The initial determination of the membrane topology of DAT was based upon hydrophobic sequence analysis and sequence similarities with the GABA transporter. These methods predicted twelve transmembrane domains (TMD) with a large extracellular loop between the third and fourth TMDs.[12] Further characterization of this protein used proteases, which digest proteins into smaller fragments, and glycosylation, which occurs only on extracellular loops, and largely verified the initial predictions of membrane topology.[13] The exact structure of the Drosophila melanogaster dopamine transporter (dDAT) was elucidated in 2013 by X-ray crystallography.[14]

Location and distribution

Pharmacodynamics of amphetamine in a dopamine neuron
A pharmacodynamic model of amphetamine and TAAR1
via AADC
The image above contains clickable links
Amphetamine enters the presynaptic neuron across the neuronal membrane or through DAT.[15] Once inside, it binds to TAAR1 or enters synaptic vesicles through VMAT2.[15][16] When amphetamine enters synaptic vesicles through VMAT2, it collapses the vesicular pH gradient, which in turn causes dopamine to be released into the cytosol (light tan-colored area) through VMAT2.[16][17] When amphetamine binds to TAAR1, it reduces the firing rate of the dopamine neuron via G protein-coupled inwardly rectifying potassium channels (GIRKs) and activates protein kinase A (PKA) and protein kinase C (PKC), which subsequently phosphorylate DAT.[15][18][19] PKA phosphorylation causes DAT to withdraw into the presynaptic neuron (internalize) and cease transport.[15] PKC-phosphorylated DAT may either operate in reverse or, like PKA-phosphorylated DAT, internalize and cease transport.[15] Amphetamine is also known to increase intracellular calcium, an effect which is associated with DAT phosphorylation through a CAMKIIα-dependent pathway, in turn producing dopamine efflux.[20][21]

Regional distribution of DAT has been found in areas of the brain with established dopaminergic circuitry, including the nigrostriatal, mesolimbic, and mesocortical pathways.[22] The nuclei that make up these pathways have distinct patterns of expression. Gene expression patterns in the adult mouse show high expression in the substantia nigra pars compacta.[23]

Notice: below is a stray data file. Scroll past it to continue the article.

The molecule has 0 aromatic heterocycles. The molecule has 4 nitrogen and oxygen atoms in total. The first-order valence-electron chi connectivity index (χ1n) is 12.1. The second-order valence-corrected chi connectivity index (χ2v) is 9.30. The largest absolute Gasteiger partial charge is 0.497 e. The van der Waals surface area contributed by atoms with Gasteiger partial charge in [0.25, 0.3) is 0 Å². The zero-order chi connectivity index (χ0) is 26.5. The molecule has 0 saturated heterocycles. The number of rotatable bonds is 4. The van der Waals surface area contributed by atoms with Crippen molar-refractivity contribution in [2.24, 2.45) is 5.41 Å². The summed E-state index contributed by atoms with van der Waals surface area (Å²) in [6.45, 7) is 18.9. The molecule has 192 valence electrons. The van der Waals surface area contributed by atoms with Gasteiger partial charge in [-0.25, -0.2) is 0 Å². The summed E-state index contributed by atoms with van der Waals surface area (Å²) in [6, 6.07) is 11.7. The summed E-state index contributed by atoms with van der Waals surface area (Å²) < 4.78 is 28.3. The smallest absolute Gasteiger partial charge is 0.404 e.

DAT in the mesocortical pathway, labeled with radioactive antibodies, was found to be enriched in dendrites and cell bodies of neurons in the substantia nigra pars compacta and ventral tegmental area. This pattern makes sense for a protein that regulates dopamine levels in the synapse.

Staining in the striatum and nucleus accumbens of the mesolimbic pathway was dense and heterogeneous. In the striatum, DAT is localized in the plasma membrane of axon terminals. Double immunocytochemistry demonstrated DAT colocalization with two other markers of nigrostriatal terminals, tyrosine hydroxylase and D2 dopamine receptors. The latter was thus demonstrated to be an autoreceptor on cells that release dopamine. TAAR1 is a presynaptic intracellular receptor that is also colocalized with DAT and which has the opposite effect of the D2 autoreceptor when activated;[15][24] i.e., it internalizes dopamine transporters and induces efflux through reversed transporter function via PKA and PKC signaling.

Surprisingly, DAT was not identified within any synaptic active zones. These results suggest that striatal dopamine reuptake may occur outside of synaptic specializations once dopamine diffuses from the synaptic cleft.

In the substantia nigra, DAT is localized to axonal and dendritic (i.e., pre- and post-synaptic) plasma membranes.[25]

Within the perikarya of pars compacta neurons, DAT was localized primarily to rough and smooth endoplasmic reticulum, Golgi complex, and multivesicular bodies, identifying probable sites of synthesis, modification, transport, and degradation.[26]

Genetics and regulation

The gene for DAT, known as DAT1, is located on chromosome 5p15.[6] The protein encoding region of the gene is over 64 kb long and comprises 15 coding segments or exons.[27] This gene has a variable number tandem repeat (VNTR) at the 3’ end (rs28363170) and another in the intron 8 region.[28] Differences in the VNTR have been shown to affect the basal level of expression of the transporter; consequently, researchers have looked for associations with dopamine-related disorders.[29]